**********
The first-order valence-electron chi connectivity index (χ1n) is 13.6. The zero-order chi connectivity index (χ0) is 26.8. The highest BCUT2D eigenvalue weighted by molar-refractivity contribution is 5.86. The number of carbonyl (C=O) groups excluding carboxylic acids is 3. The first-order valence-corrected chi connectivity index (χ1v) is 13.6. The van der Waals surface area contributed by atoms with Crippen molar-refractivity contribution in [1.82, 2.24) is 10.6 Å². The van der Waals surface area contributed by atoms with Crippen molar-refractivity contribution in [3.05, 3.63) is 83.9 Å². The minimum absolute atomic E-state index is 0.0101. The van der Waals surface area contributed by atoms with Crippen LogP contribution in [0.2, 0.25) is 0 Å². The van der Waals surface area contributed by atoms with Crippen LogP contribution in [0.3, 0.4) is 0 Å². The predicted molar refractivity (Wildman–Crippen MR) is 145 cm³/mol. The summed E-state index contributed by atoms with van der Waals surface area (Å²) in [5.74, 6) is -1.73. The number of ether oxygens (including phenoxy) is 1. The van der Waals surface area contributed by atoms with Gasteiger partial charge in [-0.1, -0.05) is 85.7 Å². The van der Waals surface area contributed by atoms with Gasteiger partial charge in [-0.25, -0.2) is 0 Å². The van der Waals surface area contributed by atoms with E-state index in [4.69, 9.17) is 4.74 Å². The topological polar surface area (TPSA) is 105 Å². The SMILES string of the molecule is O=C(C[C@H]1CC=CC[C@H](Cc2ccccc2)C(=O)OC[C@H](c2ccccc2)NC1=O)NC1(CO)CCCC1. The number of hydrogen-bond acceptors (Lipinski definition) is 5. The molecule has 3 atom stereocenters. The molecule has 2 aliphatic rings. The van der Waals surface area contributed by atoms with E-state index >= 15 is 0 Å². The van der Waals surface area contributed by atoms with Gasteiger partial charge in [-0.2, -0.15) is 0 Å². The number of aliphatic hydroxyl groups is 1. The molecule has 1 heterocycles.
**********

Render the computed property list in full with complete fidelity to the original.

The first-order valence-electron chi connectivity index (χ1n) is 13.6. The zero-order chi connectivity index (χ0) is 26.8. The highest BCUT2D eigenvalue weighted by molar-refractivity contribution is 5.86. The number of carbonyl (C=O) groups excluding carboxylic acids is 3. The first-order valence-corrected chi connectivity index (χ1v) is 13.6. The van der Waals surface area contributed by atoms with Crippen molar-refractivity contribution in [1.82, 2.24) is 10.6 Å². The van der Waals surface area contributed by atoms with Crippen molar-refractivity contribution in [3.05, 3.63) is 83.9 Å². The minimum absolute atomic E-state index is 0.0101. The van der Waals surface area contributed by atoms with Crippen LogP contribution in [0.2, 0.25) is 0 Å². The van der Waals surface area contributed by atoms with Crippen LogP contribution in [0.3, 0.4) is 0 Å². The predicted molar refractivity (Wildman–Crippen MR) is 145 cm³/mol. The summed E-state index contributed by atoms with van der Waals surface area (Å²) in [5.74, 6) is -1.73. The number of ether oxygens (including phenoxy) is 1. The van der Waals surface area contributed by atoms with Gasteiger partial charge in [-0.1, -0.05) is 85.7 Å². The van der Waals surface area contributed by atoms with Gasteiger partial charge in [-0.25, -0.2) is 0 Å². The van der Waals surface area contributed by atoms with E-state index in [4.69, 9.17) is 4.74 Å². The topological polar surface area (TPSA) is 105 Å². The SMILES string of the molecule is O=C(C[C@H]1CC=CC[C@H](Cc2ccccc2)C(=O)OC[C@H](c2ccccc2)NC1=O)NC1(CO)CCCC1. The number of hydrogen-bond acceptors (Lipinski definition) is 5. The molecule has 3 atom stereocenters. The molecule has 2 aliphatic rings. The van der Waals surface area contributed by atoms with E-state index >= 15 is 0 Å². The van der Waals surface area contributed by atoms with Gasteiger partial charge in [-0.2, -0.15) is 0 Å². The number of aliphatic hydroxyl groups is 1. The molecule has 1 heterocycles.